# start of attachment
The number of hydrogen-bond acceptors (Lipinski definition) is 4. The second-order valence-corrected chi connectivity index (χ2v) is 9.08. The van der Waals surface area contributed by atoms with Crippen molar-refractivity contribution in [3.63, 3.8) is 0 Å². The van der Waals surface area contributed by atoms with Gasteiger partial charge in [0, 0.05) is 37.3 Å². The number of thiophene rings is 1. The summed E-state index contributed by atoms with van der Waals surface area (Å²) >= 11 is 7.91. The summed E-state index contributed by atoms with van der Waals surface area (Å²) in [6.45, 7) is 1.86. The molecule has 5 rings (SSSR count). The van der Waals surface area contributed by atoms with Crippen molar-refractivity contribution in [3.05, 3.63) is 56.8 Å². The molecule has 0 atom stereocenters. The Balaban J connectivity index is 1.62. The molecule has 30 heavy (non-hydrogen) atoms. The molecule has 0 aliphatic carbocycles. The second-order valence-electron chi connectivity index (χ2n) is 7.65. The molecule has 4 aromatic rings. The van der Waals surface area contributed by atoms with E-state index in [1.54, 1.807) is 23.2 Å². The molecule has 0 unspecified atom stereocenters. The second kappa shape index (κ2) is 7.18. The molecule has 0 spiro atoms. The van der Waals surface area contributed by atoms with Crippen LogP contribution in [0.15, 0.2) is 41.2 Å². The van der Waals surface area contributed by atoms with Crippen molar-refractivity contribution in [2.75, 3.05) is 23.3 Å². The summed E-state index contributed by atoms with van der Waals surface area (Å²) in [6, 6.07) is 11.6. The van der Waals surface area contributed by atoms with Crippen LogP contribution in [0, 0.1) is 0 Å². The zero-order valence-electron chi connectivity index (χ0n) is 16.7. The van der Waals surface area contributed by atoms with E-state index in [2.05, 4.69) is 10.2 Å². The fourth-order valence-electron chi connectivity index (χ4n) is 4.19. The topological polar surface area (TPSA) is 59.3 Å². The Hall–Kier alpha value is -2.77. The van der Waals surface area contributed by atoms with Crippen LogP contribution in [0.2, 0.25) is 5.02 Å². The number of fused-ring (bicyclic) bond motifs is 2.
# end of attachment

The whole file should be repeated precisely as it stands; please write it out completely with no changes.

The number of hydrogen-bond acceptors (Lipinski definition) is 4. The second-order valence-corrected chi connectivity index (χ2v) is 9.08. The van der Waals surface area contributed by atoms with Crippen molar-refractivity contribution in [3.63, 3.8) is 0 Å². The van der Waals surface area contributed by atoms with Gasteiger partial charge in [0, 0.05) is 37.3 Å². The number of thiophene rings is 1. The summed E-state index contributed by atoms with van der Waals surface area (Å²) >= 11 is 7.91. The summed E-state index contributed by atoms with van der Waals surface area (Å²) in [6.45, 7) is 1.86. The molecule has 5 rings (SSSR count). The van der Waals surface area contributed by atoms with Crippen molar-refractivity contribution in [3.05, 3.63) is 56.8 Å². The molecule has 0 atom stereocenters. The Balaban J connectivity index is 1.62. The molecule has 30 heavy (non-hydrogen) atoms. The molecule has 0 aliphatic carbocycles. The second-order valence-electron chi connectivity index (χ2n) is 7.65. The molecule has 4 aromatic rings. The van der Waals surface area contributed by atoms with E-state index in [1.54, 1.807) is 23.2 Å². The molecule has 0 unspecified atom stereocenters. The second kappa shape index (κ2) is 7.18. The molecule has 0 spiro atoms. The van der Waals surface area contributed by atoms with Crippen LogP contribution in [0.15, 0.2) is 41.2 Å². The van der Waals surface area contributed by atoms with Crippen molar-refractivity contribution in [2.75, 3.05) is 23.3 Å². The summed E-state index contributed by atoms with van der Waals surface area (Å²) in [6, 6.07) is 11.6. The van der Waals surface area contributed by atoms with Crippen LogP contribution in [0, 0.1) is 0 Å². The zero-order valence-electron chi connectivity index (χ0n) is 16.7. The van der Waals surface area contributed by atoms with E-state index in [2.05, 4.69) is 10.2 Å². The fourth-order valence-electron chi connectivity index (χ4n) is 4.19. The topological polar surface area (TPSA) is 59.3 Å². The Hall–Kier alpha value is -2.77. The van der Waals surface area contributed by atoms with Crippen LogP contribution in [0.2, 0.25) is 5.02 Å². The number of fused-ring (bicyclic) bond motifs is 2.